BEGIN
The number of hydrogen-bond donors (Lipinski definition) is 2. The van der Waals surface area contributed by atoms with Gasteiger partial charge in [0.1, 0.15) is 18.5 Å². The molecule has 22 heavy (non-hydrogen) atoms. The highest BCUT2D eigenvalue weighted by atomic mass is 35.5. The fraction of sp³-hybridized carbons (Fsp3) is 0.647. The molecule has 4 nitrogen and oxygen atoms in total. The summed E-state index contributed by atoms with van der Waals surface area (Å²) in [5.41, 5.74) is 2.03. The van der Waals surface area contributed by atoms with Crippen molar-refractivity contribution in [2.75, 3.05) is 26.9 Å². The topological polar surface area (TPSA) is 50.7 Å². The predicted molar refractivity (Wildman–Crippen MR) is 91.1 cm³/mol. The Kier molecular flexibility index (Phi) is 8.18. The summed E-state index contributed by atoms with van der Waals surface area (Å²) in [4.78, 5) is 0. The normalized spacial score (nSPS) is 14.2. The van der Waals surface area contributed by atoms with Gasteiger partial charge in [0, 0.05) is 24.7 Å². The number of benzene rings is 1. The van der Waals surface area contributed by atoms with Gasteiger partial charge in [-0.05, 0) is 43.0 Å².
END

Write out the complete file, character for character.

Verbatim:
The number of hydrogen-bond donors (Lipinski definition) is 2. The van der Waals surface area contributed by atoms with Gasteiger partial charge in [0.1, 0.15) is 18.5 Å². The molecule has 22 heavy (non-hydrogen) atoms. The highest BCUT2D eigenvalue weighted by atomic mass is 35.5. The fraction of sp³-hybridized carbons (Fsp3) is 0.647. The molecule has 4 nitrogen and oxygen atoms in total. The summed E-state index contributed by atoms with van der Waals surface area (Å²) in [5.41, 5.74) is 2.03. The van der Waals surface area contributed by atoms with Crippen molar-refractivity contribution in [2.75, 3.05) is 26.9 Å². The topological polar surface area (TPSA) is 50.7 Å². The predicted molar refractivity (Wildman–Crippen MR) is 91.1 cm³/mol. The Kier molecular flexibility index (Phi) is 8.18. The summed E-state index contributed by atoms with van der Waals surface area (Å²) in [4.78, 5) is 0. The normalized spacial score (nSPS) is 14.2. The van der Waals surface area contributed by atoms with Gasteiger partial charge in [0, 0.05) is 24.7 Å². The number of benzene rings is 1. The van der Waals surface area contributed by atoms with Gasteiger partial charge in [-0.05, 0) is 43.0 Å².